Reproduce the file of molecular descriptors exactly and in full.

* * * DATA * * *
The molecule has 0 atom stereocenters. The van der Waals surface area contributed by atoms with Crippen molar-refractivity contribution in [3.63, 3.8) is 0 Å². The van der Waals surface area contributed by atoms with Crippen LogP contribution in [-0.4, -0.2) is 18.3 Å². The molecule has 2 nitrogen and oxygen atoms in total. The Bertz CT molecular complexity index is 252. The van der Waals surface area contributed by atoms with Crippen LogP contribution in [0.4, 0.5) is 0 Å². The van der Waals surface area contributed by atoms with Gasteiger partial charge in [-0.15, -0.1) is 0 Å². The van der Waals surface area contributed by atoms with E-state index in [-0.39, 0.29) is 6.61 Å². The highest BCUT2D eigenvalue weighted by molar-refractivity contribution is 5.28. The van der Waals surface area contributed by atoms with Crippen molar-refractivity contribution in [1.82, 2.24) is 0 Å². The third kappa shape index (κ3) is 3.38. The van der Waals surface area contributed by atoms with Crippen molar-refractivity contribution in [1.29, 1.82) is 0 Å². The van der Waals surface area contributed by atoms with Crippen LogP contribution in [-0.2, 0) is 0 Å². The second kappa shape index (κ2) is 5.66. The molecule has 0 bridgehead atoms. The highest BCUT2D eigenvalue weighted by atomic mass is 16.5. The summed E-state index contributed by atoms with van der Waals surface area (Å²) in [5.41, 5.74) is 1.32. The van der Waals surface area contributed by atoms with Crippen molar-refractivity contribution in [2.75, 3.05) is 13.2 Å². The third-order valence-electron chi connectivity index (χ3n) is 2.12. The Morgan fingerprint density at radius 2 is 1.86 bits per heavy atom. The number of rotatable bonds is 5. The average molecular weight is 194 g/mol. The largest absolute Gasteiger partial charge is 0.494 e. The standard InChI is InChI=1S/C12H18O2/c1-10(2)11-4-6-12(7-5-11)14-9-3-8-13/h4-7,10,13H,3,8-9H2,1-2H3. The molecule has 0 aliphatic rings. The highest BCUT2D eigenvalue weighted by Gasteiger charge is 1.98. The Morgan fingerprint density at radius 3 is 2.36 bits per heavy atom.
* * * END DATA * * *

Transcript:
The molecule has 0 atom stereocenters. The van der Waals surface area contributed by atoms with Crippen molar-refractivity contribution in [3.63, 3.8) is 0 Å². The van der Waals surface area contributed by atoms with Crippen LogP contribution in [-0.4, -0.2) is 18.3 Å². The molecule has 2 nitrogen and oxygen atoms in total. The Bertz CT molecular complexity index is 252. The van der Waals surface area contributed by atoms with Crippen LogP contribution in [0.4, 0.5) is 0 Å². The van der Waals surface area contributed by atoms with Gasteiger partial charge in [-0.15, -0.1) is 0 Å². The van der Waals surface area contributed by atoms with E-state index in [-0.39, 0.29) is 6.61 Å². The highest BCUT2D eigenvalue weighted by molar-refractivity contribution is 5.28. The van der Waals surface area contributed by atoms with Crippen molar-refractivity contribution in [1.82, 2.24) is 0 Å². The third kappa shape index (κ3) is 3.38. The van der Waals surface area contributed by atoms with Crippen molar-refractivity contribution in [1.29, 1.82) is 0 Å². The van der Waals surface area contributed by atoms with Crippen LogP contribution in [-0.2, 0) is 0 Å². The second kappa shape index (κ2) is 5.66. The molecule has 0 bridgehead atoms. The highest BCUT2D eigenvalue weighted by atomic mass is 16.5. The summed E-state index contributed by atoms with van der Waals surface area (Å²) in [5.41, 5.74) is 1.32. The van der Waals surface area contributed by atoms with Crippen molar-refractivity contribution in [2.75, 3.05) is 13.2 Å². The third-order valence-electron chi connectivity index (χ3n) is 2.12. The Morgan fingerprint density at radius 2 is 1.86 bits per heavy atom. The number of rotatable bonds is 5. The average molecular weight is 194 g/mol. The largest absolute Gasteiger partial charge is 0.494 e. The standard InChI is InChI=1S/C12H18O2/c1-10(2)11-4-6-12(7-5-11)14-9-3-8-13/h4-7,10,13H,3,8-9H2,1-2H3. The molecule has 0 aliphatic rings. The highest BCUT2D eigenvalue weighted by Gasteiger charge is 1.98. The Morgan fingerprint density at radius 3 is 2.36 bits per heavy atom.